The long wait is over!1 Emacs 27.1 was finally released a couple of days ago! Like every major Emacs release, 27.1 packs a lot of new features. Here are the highlights from the official release announcement, with a bit extra of commentary by me:

  • Built-in support for arbitrary-size integers
  • Text shaping with HarfBuzz
  • Native support for JSON parsing (via the Jansson library)
  • Better support for Cairo drawing (I guess I picked a good time to switch back to Linux)
  • Portable dumping used instead of unexec
  • Support for XDG conventions for init files (you can now place your init file(s) in $XDG_CONFIG_HOME/emacs/)
  • Additional early-init initialization file (early-init.el that gets loaded before init.el)
  • Lexical-binding is used by default (after being introduced first in Emacs 24.1)
  • Built-in support for tab bar and tab-line (I’ll write more about those later)
  • Support for resizing and rotating of images without ImageMagick

Personally, I feel that the native JSON parsing will probably have the biggest practical impact for most people - especially those using lsp-mode or eglot. LSP support in Emacs was problematic for a while now due to the poor performance of the JSON parsers written in Emacs Lisp. I’m pretty sure that the need for better LSP performance was the biggest reason for adding native JSON parsing to Emacs. I don’t use LSP (yet)2, so for me that addition doesn’t mean much, but I know it’s going to have a powerful impact for many people. Seeing how VS Code has quickly risen to the top of the editor market share rankings, it’s clear that the only way to effectively compete with it, is to leverage its own LSP infrastructure. Exciting times ahead!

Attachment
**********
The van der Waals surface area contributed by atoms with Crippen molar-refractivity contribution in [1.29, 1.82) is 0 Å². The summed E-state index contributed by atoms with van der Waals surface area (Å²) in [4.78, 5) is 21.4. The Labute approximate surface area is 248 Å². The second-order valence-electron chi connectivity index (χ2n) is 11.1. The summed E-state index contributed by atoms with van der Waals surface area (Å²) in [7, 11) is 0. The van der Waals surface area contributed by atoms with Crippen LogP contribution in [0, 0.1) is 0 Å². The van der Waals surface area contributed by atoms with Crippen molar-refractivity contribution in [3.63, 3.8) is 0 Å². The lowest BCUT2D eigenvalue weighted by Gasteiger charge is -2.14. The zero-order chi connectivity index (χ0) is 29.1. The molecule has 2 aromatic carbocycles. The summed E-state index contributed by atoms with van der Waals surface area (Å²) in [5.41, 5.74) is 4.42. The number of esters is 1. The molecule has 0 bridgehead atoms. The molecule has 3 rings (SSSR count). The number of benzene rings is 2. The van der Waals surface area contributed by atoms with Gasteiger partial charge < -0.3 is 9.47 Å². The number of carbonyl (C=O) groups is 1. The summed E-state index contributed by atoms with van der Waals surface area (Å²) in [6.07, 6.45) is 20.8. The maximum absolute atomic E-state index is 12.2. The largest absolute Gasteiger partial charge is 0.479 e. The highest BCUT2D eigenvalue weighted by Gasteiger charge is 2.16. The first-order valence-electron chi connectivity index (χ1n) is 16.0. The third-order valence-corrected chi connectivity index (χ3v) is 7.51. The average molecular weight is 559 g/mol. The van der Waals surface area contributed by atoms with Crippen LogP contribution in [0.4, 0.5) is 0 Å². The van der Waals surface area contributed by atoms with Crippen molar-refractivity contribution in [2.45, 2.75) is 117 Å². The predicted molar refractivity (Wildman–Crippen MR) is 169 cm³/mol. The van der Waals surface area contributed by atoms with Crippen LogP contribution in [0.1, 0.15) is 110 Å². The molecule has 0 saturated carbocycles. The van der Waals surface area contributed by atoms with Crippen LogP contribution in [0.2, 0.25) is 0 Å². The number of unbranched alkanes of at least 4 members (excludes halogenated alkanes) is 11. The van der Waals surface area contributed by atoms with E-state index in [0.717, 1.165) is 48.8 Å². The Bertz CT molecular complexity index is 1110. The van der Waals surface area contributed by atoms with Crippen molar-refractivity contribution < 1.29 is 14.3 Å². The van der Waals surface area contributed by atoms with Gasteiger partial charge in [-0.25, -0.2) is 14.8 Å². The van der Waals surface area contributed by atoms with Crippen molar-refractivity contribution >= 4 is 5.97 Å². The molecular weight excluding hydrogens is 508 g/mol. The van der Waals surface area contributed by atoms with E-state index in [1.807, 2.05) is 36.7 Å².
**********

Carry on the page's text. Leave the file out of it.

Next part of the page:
All the other improvements in Emacs 27.1 are nice, but there’s nothing that I’m particularly excited about. I’m curious about the practical benefits of adopting HarfBuzz and surprised about the tab bar and tab-line features, but I didn’t eagerly await them. Still, it’s nice that Emacs 27 is out and that the team can now focus on Emacs 28 and native code compilation with GCC. That’s something I’m truly thrilled about!

As usual - there are many more (smaller) changes in Emacs 27; for a summary see the etc/NEWS file, which you can view from Emacs with C-h n.3 In the next few weeks (months?) I plan to write a few blog posts covering some of the improvements in Emacs 27 in more details.

That’s all I have for you today! In Meta-x we trust!

  1. Emacs 26.1 was released way back - on the 28th of May, 2018. 

  2. Fortunately for me, most of the programming I do is in Emacs Lisp and Clojure.